Leading during layoffs…

Citigroup just announced job cuts of 53,000, on top of a prior 23K+

Pepsico 3K; Xerox 4K; Chrysler 17.5K; Sun 6K; DHL 9k.

Even e-Bay and NASCAR are facing layoffs. NASCAR!!

As leaders, what do we do? First, some context:

If we layoff staff, and can continue reasonably unfazed with general levels of productivity, we likely had too many people to begin with. that’s a leadership issue.

If we could have forseeably determined a significant change in demand, and did nothing, that’s at least partially a leadership issue.

If the market, or supporting industry, tanked without notice, perhaps we aren’t entirely culpable. But it’s still our responsibility. In for a penny, in for a pound.

Whether we are laying off staff ourselves, or merely reeling from the constant news barrage of others doing so our responses as leaders are largely the same: we must — simply must — demonstrate Responsibility, Vision, and Trust.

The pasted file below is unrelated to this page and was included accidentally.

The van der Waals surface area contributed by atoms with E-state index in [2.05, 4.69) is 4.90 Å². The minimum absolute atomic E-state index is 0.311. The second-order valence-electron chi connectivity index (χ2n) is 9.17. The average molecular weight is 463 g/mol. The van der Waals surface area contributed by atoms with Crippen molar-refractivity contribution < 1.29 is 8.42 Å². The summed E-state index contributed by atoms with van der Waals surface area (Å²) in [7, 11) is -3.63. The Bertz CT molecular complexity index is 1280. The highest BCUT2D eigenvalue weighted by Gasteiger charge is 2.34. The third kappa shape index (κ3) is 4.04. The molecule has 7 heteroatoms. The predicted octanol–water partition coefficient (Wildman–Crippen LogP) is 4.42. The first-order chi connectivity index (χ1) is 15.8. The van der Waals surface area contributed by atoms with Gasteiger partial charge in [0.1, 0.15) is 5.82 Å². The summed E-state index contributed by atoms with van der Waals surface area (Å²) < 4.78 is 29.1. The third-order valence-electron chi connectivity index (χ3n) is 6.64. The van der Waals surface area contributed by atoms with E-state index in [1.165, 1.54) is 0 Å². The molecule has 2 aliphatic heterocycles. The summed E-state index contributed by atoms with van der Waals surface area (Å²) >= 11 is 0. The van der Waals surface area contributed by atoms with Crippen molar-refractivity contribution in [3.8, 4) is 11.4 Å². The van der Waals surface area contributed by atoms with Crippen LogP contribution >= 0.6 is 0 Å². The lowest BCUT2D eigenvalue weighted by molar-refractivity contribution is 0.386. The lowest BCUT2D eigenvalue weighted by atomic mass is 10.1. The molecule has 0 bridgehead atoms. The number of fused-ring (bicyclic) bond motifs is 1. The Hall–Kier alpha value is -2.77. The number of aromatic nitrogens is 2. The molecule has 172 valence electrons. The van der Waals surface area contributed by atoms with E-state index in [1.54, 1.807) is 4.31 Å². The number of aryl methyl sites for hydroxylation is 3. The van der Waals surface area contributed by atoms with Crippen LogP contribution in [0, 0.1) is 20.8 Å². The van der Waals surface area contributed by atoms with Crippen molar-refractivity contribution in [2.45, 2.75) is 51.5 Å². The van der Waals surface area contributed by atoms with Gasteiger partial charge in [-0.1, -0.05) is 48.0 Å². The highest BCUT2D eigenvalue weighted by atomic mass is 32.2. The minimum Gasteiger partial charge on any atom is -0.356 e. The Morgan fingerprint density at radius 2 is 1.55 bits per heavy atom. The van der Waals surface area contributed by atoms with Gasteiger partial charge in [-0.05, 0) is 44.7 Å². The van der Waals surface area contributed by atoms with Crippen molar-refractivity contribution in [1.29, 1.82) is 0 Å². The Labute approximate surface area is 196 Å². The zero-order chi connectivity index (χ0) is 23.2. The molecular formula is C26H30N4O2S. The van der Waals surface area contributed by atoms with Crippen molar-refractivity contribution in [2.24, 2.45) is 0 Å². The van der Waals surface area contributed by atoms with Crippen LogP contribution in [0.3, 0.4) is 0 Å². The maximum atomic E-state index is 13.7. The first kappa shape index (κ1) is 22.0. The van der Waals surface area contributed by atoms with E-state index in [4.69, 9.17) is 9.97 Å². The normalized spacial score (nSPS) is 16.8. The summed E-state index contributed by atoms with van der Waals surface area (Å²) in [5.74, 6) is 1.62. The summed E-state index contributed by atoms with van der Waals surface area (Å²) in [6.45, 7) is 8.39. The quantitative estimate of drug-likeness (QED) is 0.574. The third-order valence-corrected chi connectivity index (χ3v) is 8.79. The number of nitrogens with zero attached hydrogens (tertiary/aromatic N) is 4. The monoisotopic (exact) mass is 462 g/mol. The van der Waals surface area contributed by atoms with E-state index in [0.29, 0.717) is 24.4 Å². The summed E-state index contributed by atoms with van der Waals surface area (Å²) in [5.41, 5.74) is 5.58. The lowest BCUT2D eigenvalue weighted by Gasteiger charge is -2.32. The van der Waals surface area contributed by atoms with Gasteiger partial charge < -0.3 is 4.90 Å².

Responsibility, so employees know clearly who is in charge, that we hold ourselves personally accountable (quit blaming ‘the economy’ and acting like this is an equal-pain scenario).

Vision, since in good times and bad, people follow leaders. And leaders, to be successful, must have a vision that others can see, touch, and feel. It needn’t be a plaque on the wall, or even stated specifically; people must know, however, that following us is a good thing, that we are taking them somewhere successful, and that — to a large extent — we know where we’re going.

Finally, never forget that Trust is the currency of leadership. People charge hills, not because the general has silver stars, but because they believe the general knows that it’s the right thing to do. And they trust that judgment. Employees share concerns, ideas, revelations… not because they have to, or because that suggestion box just looks so inviting, but because they trust that leaders will do the right thing(s) with that information, and because leaders have openly shared with them.

Stay focused. I’ve always said that leading is easy “as long as it’s easy;” when it gets a little difficult, it becomes the purview of the skilled and learned.

Layoffs suck. They are hard on those directly effected, those who think they may be next, those who feel guilty to still be “alive,’ and those who must make the really hard decisions.

Be a purposeful leader, and realize that others are watching.

But that’s just me…


Kevin Berchelmann

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